This interdisciplinary panel explores the nature and changing contexts of leadership in international development, highlighting the influence of 'development leaders' on policy reforms and the resolution of wicked and complex social problems including inequalities.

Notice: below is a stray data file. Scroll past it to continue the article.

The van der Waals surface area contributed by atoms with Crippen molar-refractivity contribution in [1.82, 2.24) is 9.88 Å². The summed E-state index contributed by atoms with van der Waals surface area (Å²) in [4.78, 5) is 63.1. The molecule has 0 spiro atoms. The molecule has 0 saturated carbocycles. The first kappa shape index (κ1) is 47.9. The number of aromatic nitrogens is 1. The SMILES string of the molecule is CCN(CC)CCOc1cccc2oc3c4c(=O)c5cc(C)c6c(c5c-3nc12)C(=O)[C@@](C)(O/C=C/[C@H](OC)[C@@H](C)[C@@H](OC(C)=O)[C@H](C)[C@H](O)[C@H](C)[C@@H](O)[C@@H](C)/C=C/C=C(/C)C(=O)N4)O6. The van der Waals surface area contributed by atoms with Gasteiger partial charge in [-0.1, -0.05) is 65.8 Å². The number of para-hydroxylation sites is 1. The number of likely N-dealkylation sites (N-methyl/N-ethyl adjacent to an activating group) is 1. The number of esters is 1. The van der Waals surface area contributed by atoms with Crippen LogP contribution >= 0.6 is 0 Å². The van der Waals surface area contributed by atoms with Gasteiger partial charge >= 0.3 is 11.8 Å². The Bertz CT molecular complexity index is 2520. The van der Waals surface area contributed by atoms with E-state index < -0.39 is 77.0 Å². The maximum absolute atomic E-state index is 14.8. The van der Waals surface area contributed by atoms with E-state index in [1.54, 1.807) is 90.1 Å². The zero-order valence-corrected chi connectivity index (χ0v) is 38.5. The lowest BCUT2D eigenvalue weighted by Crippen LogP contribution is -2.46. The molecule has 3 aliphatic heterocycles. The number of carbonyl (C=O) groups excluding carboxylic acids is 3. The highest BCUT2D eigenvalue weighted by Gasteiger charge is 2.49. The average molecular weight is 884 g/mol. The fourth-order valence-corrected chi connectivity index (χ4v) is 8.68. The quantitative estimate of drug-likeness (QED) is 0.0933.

The vital role played by leaders in advancing or retarding development reforms and in overcoming complex and wicked social problems such as inequalities is now widely acknowledged in the literature. This importance is perhaps, more crucial for fragile and developing countries (DCs), where written laws often bend under the weight of informality and rules of the game. Within this context, it appears that beyond structures and formal institutions, development leaders and their coalitions have significant influence in the development process, providing the agency required for improving organisational and state capacities and helping develop endogenous institutions that promote inclusive growth and reduction of inequalities. Despite this recognition, however, it is somewhat surprising that the study of leadership has hardly been a central issue in development policy theorising. Apart from recent claims that 'leadership matters' for growth and development, the concept is still largely framed in managerial or organizational constructs; even as there has been little systematic analysis of the idea of 'development leadership' and what this means in practice or how it can be leveraged to advance inclusive development within hybridized and evolving institutional contexts which characterize many DCs. This panel explores the nature and changing contexts of leadership in international development and the influence of 'development leaders' on policy reforms and the resolution of wicked and complex social problems such as inequalities. We invite papers that critically explore the theoretical/empirical dimensions of development leadership as well as those that examine the varied ways in which development leaders can contribute to the reduction of global inequalities in contemporary developing contexts.